Tell us about yourself and what inspired you to start writing.
I grew up on a diet of Agatha Christie, Ellery Queen, and my grandfather’s collection of Perry Mason mysteries. But my favorite mystery writer was–and still is–the great Raymond Chandler. Out of that reading came my desire to write stories. I began writing and submitting bad short stories in my late teens, and thankfully, no one ever bought any of them. I became a freelance writer, writing hundreds of articles for national magazines and newspapers, and ghosting a self-help book. But I kept writing fiction on the side, this time focused on novels.
Tell us about your books.
While my published books have different main characters in different settings, all have one thing in common: a classic whodunit where I provide the clues in a way for readers to try to figure out the killer. Hopefully along the way they’ll be caught up in the plot and characters. Of late, I’ve found myself attracted to writing protagonists who, for various reasons, are out of their element, their comfort zone. I like to see them squirm and get into hot water. My first two published books, Bonded for Murder and Missing Bonds, featured a feisty Denver bail bondswoman named Ruby Dark. My award-winning Murder on the Tracks is about a 1949 Denver cop who finds that redemption comes at a high price. My award-winning Rope Burn involves cattle rustling and murder in contemporary Wyoming ranch country. Yep, cattle rustling still exists.
How did you go about getting published?
My first two novels were published by the large traditional publisher St. Martin’s Press through the help of an agent. I sold the next two books myself to traditional publishers. I’ve republished my first two books through the self-publishing route.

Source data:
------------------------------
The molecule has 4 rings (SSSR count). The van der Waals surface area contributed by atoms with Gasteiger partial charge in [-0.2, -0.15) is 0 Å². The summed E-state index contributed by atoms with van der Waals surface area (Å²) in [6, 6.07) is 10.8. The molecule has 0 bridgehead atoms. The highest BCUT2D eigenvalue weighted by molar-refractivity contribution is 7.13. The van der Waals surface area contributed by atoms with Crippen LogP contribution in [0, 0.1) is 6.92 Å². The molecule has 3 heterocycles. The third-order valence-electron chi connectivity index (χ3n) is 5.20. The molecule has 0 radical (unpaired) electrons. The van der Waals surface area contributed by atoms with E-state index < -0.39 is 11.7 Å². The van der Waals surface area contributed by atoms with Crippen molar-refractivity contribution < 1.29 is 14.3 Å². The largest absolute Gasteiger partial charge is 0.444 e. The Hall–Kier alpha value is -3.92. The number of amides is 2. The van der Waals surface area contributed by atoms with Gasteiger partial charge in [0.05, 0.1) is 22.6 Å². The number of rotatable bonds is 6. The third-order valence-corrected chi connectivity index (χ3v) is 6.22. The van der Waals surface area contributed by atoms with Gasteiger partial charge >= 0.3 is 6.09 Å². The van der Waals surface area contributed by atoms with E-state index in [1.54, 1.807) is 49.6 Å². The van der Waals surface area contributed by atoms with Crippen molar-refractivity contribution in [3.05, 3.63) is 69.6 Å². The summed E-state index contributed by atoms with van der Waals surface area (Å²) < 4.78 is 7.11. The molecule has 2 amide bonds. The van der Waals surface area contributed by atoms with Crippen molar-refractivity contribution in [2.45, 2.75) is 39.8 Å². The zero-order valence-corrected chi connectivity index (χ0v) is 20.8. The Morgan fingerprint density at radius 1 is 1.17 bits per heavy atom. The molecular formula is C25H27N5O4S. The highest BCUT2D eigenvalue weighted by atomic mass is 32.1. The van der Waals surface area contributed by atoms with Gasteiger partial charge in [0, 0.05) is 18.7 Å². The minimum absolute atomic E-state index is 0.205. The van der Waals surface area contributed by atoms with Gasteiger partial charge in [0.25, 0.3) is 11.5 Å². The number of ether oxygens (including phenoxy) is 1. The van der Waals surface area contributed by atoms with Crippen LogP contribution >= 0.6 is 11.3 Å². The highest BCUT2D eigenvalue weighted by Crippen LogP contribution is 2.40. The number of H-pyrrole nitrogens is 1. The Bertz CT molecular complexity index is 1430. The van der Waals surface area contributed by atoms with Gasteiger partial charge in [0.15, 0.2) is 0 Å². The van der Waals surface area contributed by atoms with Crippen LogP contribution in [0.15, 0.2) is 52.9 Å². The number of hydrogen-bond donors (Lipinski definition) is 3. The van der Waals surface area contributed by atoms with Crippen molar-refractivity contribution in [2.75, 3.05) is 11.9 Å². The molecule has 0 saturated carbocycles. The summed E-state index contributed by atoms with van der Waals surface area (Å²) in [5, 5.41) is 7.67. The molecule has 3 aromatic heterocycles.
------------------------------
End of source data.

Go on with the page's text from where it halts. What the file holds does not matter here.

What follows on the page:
What is your writing process? Do you have a time, day or place you like to write?
Oh, I’m not a morning person. I don’t start writing until the afternoons. I try to work at least five days a week, from my office. No coffee shops for me.
What do you like to do when you’re not writing? Full-time job, pets, hobbies?
These days I’m retired from freelance writing, so when I’m not writing fiction I play tennis, travel, and devote time to my love of photography
Any advice for authors about book covers?
I think getting a good book cover is far tougher than writing a good book. Develop some sense of design and balance in a cover, and KEEP IT SIMPLE. The graphic artist for one of my traditionally published books, fortunately, showed me his first crack at the cover. It was awful! Way way too cluttered with competing images. Finally, after multiple tries and my input, the design became simpler and far more powerful. On the other hand, I had a concept for what I thought was the perfect cover for my book but the publisher refused to follow it. After repeated back and forths, they published a cover I disliked.
Any marketing tips you’d like to share with other authors?
I wish I could offer some, but I’m as lost at it as many of us novelists. Probably the best advice is to keep writing and minimize your time marketing. Much of it doesn’t work, anyway.
What’s your favorite book?
any one of Raymond Chandler’s mysteries.
What are you reading now?
A book written by a writer acquaintaince, The Homeplace.
What’s your next book project?
A sequel to my Denver cop novel, Murder on the Tracks.
Bruce W. Most’s Social Media Links